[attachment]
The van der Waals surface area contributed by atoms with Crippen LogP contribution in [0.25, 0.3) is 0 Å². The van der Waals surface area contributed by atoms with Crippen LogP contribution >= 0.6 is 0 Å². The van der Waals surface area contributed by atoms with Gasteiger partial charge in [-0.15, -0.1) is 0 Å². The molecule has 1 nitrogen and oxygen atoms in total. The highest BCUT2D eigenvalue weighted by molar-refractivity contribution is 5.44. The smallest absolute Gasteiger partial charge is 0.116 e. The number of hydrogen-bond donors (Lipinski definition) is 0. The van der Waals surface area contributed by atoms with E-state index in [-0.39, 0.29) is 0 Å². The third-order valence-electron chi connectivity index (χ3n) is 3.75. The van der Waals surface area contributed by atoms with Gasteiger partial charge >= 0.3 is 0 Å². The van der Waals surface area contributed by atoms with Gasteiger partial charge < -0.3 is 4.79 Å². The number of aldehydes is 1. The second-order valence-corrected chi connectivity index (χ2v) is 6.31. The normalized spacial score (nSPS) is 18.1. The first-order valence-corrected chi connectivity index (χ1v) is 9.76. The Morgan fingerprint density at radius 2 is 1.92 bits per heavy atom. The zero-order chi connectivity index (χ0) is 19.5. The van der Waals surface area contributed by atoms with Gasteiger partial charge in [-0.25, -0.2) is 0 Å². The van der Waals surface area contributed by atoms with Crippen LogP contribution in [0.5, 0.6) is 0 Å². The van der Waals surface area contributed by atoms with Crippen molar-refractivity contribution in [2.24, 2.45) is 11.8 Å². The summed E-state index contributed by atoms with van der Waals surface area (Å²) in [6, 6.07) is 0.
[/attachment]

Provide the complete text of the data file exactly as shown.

The van der Waals surface area contributed by atoms with Crippen LogP contribution in [0.25, 0.3) is 0 Å². The van der Waals surface area contributed by atoms with Crippen LogP contribution >= 0.6 is 0 Å². The van der Waals surface area contributed by atoms with Gasteiger partial charge in [-0.15, -0.1) is 0 Å². The molecule has 1 nitrogen and oxygen atoms in total. The highest BCUT2D eigenvalue weighted by molar-refractivity contribution is 5.44. The smallest absolute Gasteiger partial charge is 0.116 e. The number of hydrogen-bond donors (Lipinski definition) is 0. The van der Waals surface area contributed by atoms with E-state index in [-0.39, 0.29) is 0 Å². The third-order valence-electron chi connectivity index (χ3n) is 3.75. The van der Waals surface area contributed by atoms with Gasteiger partial charge >= 0.3 is 0 Å². The van der Waals surface area contributed by atoms with Gasteiger partial charge < -0.3 is 4.79 Å². The number of aldehydes is 1. The second-order valence-corrected chi connectivity index (χ2v) is 6.31. The normalized spacial score (nSPS) is 18.1. The first-order valence-corrected chi connectivity index (χ1v) is 9.76. The Morgan fingerprint density at radius 2 is 1.92 bits per heavy atom. The zero-order chi connectivity index (χ0) is 19.5. The van der Waals surface area contributed by atoms with Gasteiger partial charge in [-0.25, -0.2) is 0 Å². The van der Waals surface area contributed by atoms with Crippen LogP contribution in [0.5, 0.6) is 0 Å². The van der Waals surface area contributed by atoms with Crippen molar-refractivity contribution in [2.24, 2.45) is 11.8 Å². The summed E-state index contributed by atoms with van der Waals surface area (Å²) in [6, 6.07) is 0.